It only takes one night to change the course of your life, and no one knows this better than Deon Cole. Born and raised in Chicago, Cole frequented many comedy clubs in his youth and after watching Eddie Murphy’s first stand-up special, his friend inspired him to get on stage and give it a go. “My friend bet me $50,” Cole says, “and I never looked back after that.”

Cole spent time paying his dues on the Chicago comedy circuit, but his first major break came in 2002, when he landed his first film role in “Barbershop.” Following the success of films like “Boyz n the Hood” and “Friday,” “Barbershop” starred Ice Cube, as well as known comedians Anthony Anderson and Cedric the Entertainer. With this pack of funny men, the film was expected to succeed, but many, including Cole, had no idea the film would have such a lasting impact on pop culture. “We knew it was something special, but we didn’t know it was going to be as big as it was,” Cole says. “‘Barbershop’ means a lot to [the black community]. To this day, a barber shop is one of those places where we can go and talk amongst each other about what’s going on in the world.”

Following his breakout role, Cole continued hustling as a stand-up comedian and with some notoriety, he was asked to appear as a guest on “The Tonight Show with Conan O’Brien.” And that same night, after performing for O’Brien’s audience, the late-night host gave Cole an opportunity that would take his life in a new direction. “He asked me to come write for him and I was like, ‘Really?’” Cole says. “So that’s what I did.”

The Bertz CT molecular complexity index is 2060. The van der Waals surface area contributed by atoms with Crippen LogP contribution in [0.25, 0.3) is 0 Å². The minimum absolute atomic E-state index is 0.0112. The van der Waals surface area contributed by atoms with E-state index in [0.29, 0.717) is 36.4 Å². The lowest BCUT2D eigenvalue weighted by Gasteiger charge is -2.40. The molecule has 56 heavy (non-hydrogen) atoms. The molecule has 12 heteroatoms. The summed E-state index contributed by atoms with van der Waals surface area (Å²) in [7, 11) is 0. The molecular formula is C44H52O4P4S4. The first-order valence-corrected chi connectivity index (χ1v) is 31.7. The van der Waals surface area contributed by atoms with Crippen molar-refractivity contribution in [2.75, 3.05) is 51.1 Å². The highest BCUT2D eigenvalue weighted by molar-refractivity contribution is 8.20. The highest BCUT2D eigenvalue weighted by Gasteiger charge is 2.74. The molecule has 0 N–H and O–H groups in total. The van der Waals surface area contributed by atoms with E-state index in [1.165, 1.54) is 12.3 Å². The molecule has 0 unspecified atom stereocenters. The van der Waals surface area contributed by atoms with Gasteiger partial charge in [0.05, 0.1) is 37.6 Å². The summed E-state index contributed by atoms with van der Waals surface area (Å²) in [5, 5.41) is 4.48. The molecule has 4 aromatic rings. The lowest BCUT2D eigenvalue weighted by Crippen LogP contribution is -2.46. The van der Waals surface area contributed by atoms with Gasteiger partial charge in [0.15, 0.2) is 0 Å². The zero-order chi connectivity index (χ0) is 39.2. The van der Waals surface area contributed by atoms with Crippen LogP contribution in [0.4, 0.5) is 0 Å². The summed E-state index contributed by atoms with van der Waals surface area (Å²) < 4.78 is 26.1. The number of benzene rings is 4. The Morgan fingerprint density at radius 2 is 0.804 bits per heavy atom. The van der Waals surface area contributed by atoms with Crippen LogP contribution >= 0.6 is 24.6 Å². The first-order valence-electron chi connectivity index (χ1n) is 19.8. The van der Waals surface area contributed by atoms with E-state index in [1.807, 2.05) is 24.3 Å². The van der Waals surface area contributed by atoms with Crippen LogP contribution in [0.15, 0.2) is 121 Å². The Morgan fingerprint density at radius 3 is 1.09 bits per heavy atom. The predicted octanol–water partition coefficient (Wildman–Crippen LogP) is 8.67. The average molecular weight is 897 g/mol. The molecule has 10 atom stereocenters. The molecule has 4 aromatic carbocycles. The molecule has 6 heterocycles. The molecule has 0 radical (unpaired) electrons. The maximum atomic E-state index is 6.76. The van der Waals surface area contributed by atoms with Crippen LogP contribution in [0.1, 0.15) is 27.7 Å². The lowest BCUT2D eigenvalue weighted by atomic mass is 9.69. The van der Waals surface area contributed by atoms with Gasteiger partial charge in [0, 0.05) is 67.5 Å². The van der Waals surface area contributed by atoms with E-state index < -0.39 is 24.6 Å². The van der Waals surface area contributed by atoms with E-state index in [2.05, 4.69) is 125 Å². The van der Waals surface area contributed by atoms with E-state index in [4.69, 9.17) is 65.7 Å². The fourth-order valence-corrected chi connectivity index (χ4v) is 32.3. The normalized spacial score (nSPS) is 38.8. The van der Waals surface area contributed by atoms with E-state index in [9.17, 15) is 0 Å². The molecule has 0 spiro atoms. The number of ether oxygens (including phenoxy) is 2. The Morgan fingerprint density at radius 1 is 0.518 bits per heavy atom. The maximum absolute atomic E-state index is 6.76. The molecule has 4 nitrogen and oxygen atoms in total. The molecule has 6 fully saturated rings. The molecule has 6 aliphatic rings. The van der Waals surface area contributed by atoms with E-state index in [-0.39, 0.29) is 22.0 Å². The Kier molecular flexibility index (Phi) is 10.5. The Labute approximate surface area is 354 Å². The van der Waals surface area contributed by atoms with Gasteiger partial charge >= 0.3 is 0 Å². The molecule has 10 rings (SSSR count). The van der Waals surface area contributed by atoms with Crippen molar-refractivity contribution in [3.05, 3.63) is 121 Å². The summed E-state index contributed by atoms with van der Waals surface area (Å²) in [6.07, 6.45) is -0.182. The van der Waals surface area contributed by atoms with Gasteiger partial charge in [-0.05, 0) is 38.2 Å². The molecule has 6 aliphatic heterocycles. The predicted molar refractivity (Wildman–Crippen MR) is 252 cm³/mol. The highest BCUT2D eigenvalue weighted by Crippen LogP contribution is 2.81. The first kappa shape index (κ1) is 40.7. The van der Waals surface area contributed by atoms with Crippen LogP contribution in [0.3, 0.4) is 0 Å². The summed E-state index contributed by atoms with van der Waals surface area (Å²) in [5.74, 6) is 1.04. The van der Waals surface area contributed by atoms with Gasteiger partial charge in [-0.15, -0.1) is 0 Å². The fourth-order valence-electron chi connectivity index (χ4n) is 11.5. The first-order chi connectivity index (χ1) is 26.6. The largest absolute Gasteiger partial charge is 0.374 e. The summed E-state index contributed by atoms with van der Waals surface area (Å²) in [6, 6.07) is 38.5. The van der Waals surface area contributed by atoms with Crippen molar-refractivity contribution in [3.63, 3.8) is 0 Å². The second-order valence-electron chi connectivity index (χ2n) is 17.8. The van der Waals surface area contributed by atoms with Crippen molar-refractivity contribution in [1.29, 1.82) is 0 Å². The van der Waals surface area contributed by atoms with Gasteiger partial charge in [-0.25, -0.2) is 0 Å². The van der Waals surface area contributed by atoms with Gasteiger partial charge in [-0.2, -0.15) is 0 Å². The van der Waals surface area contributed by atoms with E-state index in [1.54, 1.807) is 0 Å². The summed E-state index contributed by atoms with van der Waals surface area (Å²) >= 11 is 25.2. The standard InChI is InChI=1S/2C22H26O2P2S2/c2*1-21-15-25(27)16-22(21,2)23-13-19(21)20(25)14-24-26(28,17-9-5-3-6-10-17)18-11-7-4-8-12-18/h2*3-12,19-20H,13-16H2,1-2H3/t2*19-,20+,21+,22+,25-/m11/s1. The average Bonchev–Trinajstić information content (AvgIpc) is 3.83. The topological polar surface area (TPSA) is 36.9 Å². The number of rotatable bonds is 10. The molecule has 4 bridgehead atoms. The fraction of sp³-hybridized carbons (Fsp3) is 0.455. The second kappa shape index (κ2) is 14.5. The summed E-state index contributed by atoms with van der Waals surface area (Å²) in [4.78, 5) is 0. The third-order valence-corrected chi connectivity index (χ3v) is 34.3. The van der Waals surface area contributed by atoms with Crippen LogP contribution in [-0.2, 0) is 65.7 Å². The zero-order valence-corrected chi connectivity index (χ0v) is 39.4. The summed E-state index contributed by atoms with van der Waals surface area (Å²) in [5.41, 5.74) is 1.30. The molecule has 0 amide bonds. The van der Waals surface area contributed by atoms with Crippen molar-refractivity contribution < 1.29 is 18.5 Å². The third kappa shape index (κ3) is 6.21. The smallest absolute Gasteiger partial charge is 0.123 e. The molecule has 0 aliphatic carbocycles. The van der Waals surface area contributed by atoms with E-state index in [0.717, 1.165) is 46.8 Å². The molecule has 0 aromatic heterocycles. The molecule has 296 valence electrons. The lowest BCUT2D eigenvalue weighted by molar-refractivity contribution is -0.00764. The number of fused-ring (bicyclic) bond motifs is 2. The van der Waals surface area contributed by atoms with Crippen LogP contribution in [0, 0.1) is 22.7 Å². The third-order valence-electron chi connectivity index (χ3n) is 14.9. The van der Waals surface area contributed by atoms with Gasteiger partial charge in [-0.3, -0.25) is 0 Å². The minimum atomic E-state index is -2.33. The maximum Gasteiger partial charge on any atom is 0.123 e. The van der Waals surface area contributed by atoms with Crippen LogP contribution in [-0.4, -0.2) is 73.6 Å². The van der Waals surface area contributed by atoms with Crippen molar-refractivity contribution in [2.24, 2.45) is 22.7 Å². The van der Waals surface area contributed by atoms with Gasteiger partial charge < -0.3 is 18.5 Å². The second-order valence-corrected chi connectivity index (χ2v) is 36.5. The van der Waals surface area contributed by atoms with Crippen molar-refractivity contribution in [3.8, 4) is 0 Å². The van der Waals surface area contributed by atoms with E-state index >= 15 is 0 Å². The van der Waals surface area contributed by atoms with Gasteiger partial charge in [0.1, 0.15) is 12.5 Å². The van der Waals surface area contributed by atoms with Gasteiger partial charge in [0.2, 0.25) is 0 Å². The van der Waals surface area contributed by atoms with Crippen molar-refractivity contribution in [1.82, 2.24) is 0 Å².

Photos by Storm Santos

Photos by Storm Santos

Writing for late night was uncharted territory for Cole and at first, he struggled to switch gears. As a stand-up comedian, writing jokes was second nature, as they come from his own thoughts and experiences. But writing for a late-night talk show was a totally different beast. “I’d been there for about a month, not being able to write like others or catch on to what everybody was doing,” Cole says. “I decided to talk about what was going on with me and they thought it was funny, so we ended up writing it in.” As the only black writer on staff at the time, Cole brought a new perspective to the show and soon began sharing his thoughts on current events in regular sketches—from Oktoberfest to Obama’s election to “The Bachelor.”

Cole eventually found his stride and after many years working in late night, he made the switch to a sitcom with ABC’s “Black-ish.” Cole began as a writer on the show, but it wasn’t long before he had a role on screen as well. “I knew Anthony already, because we were both in ‘Barbershop,’ so we already had a relationship,” Cole says. “It worked out that I would play this character.” Cole’s character, Charlie Telphy, began as a recurring role during the first few seasons of the show. However, it wasn’t long before fans grew an affinity for the outspoken oddball. There may not be an actual person who takes every other Monday off to observe “Double Sunday” like Telphy, but he resonates with audiences just the same. “It’s a character that we all kind of know,” Cole says. “Everyone knows a guy that’s kind of weird and odd, but we love them. He has his own weird way of doing things, his own -ologies of how he thinks, and we’ve all got a friend like that. That’s how we can identify with him.”